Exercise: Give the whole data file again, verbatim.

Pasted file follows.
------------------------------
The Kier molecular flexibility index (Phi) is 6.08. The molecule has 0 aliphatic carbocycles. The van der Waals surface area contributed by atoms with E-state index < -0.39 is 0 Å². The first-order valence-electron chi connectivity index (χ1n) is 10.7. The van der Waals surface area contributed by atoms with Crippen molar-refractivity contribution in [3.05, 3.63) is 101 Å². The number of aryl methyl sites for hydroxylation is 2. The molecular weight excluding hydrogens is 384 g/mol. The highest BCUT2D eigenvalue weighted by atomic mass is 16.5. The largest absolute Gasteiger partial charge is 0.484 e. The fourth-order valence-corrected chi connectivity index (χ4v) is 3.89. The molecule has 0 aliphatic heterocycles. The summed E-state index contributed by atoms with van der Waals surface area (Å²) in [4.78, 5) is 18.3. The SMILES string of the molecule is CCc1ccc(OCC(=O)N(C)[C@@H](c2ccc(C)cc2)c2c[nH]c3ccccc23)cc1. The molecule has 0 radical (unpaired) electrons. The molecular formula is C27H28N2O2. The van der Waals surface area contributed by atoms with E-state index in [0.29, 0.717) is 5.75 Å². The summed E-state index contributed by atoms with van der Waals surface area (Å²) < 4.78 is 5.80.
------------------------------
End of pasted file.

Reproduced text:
The Kier molecular flexibility index (Phi) is 6.08. The molecule has 0 aliphatic carbocycles. The van der Waals surface area contributed by atoms with E-state index < -0.39 is 0 Å². The first-order valence-electron chi connectivity index (χ1n) is 10.7. The van der Waals surface area contributed by atoms with Crippen molar-refractivity contribution in [3.05, 3.63) is 101 Å². The number of aryl methyl sites for hydroxylation is 2. The molecular weight excluding hydrogens is 384 g/mol. The highest BCUT2D eigenvalue weighted by atomic mass is 16.5. The largest absolute Gasteiger partial charge is 0.484 e. The fourth-order valence-corrected chi connectivity index (χ4v) is 3.89. The molecule has 0 aliphatic heterocycles. The summed E-state index contributed by atoms with van der Waals surface area (Å²) in [4.78, 5) is 18.3. The SMILES string of the molecule is CCc1ccc(OCC(=O)N(C)[C@@H](c2ccc(C)cc2)c2c[nH]c3ccccc23)cc1. The molecule has 0 radical (unpaired) electrons. The molecular formula is C27H28N2O2. The van der Waals surface area contributed by atoms with E-state index in [0.29, 0.717) is 5.75 Å². The summed E-state index contributed by atoms with van der Waals surface area (Å²) < 4.78 is 5.80.